This year, Studio 360 brought joy to Mondays, took a trip across the multiverse, and designed a new symbol for the South. Nick Offerman challenged us to build things out of popsicle sticks; B.J. Novak found the funniest high school humor; and Jenny Slate helped us pick the most wonderful holiday short. It was a busy year, but a good one.
The staff assembled this list of our top moments from 2015 — cultural highlights that will stay with us long after the new year.
Looking back over the conversations I've had and stories I've done in 2015 remind me how insanely lucky I am to be able to do this week after week. After being knocked out by new work — such as Adam McKay's movie "The Big Short," Charlie Brooker's TV series "Black Mirror," Mary Jo Bang's poetry — I get to spend an hour with each of them, asking impertinent questions, playing around, getting inside their heads. I get to knock big ideas back and forth with big professorial brains about subjects that aren't their professional specialities — Mary-Jane Rubinstein (religion and gender studies) about theoretical physics, John McWhorter (linguistics) about Shakespeare and political correctness. After free-range conversations with great musicians who aren't necessarily in my wheelhouse (Alice Cooper, Charlie Wilson, Mac DeMarco) I discover they're mensches, and after slightly bumpy, exhausting rides with others (Chrissie Hynde, Isaac Brock) we wind up at a revealing destination. I fall more deeply in love with big-hearted, mega-talented people who've been on the show before (Elizabeth Gilbert, Jenny Slate). Those are a dozen interviews that particularly pleased me.
But the thing we did in 2015 of which I'm proudest is one that is very much the work of the whole Studio 360 team: our piece after the terrorist attacks in Paris, about how civilized culture was the target and will be part of our defense.
— Kurt Andersen, Host
Claudia Rankine came on the show to talk about her book of poems “Citizen,” which considers race and racism in America today. It was February and in his introduction to the segment, Kurt mentioned that it “couldn’t be more timely, given the recent killings of Michael Brown and Eric Garner.” Listening back, it’s sad to think about how much violence was yet to come — more shooting deaths, including in June at Emanuel AME Church in Charleston. Rankine’s work explores the “micro-aggressions” and small prejudices that give rise to the injustices that make headlines – the insidious, lurking racism that many white people assume disappeared when Obama took office. “Poetry allows us into the realm of feeling, and it’s the one place where you can say ‘I feel bad,’” she said. In poetry, “feeling is as important as perception and description.”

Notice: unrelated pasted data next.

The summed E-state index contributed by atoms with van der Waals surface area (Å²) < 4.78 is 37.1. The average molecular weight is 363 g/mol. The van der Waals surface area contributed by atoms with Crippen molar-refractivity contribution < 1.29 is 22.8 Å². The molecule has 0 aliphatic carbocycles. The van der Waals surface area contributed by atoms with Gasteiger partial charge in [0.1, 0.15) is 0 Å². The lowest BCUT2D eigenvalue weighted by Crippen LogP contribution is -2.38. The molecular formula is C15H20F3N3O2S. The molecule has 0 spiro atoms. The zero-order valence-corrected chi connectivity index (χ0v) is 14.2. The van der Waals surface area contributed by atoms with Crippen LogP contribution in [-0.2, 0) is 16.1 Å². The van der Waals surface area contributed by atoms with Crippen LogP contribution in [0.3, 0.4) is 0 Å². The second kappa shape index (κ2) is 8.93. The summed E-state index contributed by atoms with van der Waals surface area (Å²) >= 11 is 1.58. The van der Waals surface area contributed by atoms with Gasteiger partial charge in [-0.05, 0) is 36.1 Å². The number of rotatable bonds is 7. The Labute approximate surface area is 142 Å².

— Jenny Lawton, Executive Producer
Shamir’s energy and enthusiasm are infectious. Despite being on a harrowing schedule of touring and appearances — and surviving the hurricane of incipient fame — Shamir gave it his all in a live studio performance for us. Although he now plays disco-influenced pop, he started out playing in honky-tonks in Nevada. “I didn’t care. I just wanted to play what I loved,” he told Kurt. Shamir talked about how hard it was to fit in as a Las Vegas high schooler who didn’t identify with strict binaries of gender and sexuality. “That was my problem — I couldn’t find a crowd,” he said. He's found one now, and they'll dance with him anywhere he wants to go next.
— Matt Frassica, Associate Producer
When Isaac Brock came into the studio in March, he was full of surprises, including a story about seeing a UFO that inspired a song on the latest Modest Mouse album. But I was most impressed by the unpredictable blend of wit and vulnerability Brock displayed, willing to talk (and joke) about everything from his time as a member of a fundamentalist Christian church when he was a young child, where he remembers stealing some lines from Mary Poppins when he was expected him to speak in tongues, to the continued sense of angst and unease that keep him writing songs as subversive as when he formed Modest Mouse as a teenager. "Strangers to Ourselves," the band's first new record in eight years, was no easy feat, Brock said. "This record might have been the closest thing to anything killing me," he told Kurt, "up to, and including, people literally trying to kill me."
— Julia Lowrie Henderson, Associate Producer
An unusually concrete example of art making life just fundamentally more survivable. Wonderful interviewee and lovely sound design.
— Lynn Levy, Associate Producer
Shilpa Ray’s music is dense and haunting, combining her traditional Indian harmonium with hypnotic vocals. The result sounds a bit like a dirge played on the accordion. Ray has incredible strength in her voice, and she sounds so soulful in this recording. It surprised me to hear that she ended up playing the harmonium by default; her parents made her take lessons when she was young and it was the only instrument she ever really learned. She managed to mash up her childhood hobby with her teenage love of punk to create music that’s lyrical and moody and definitely a highlight of the year.
— Khrista Rypl, Assistant Producer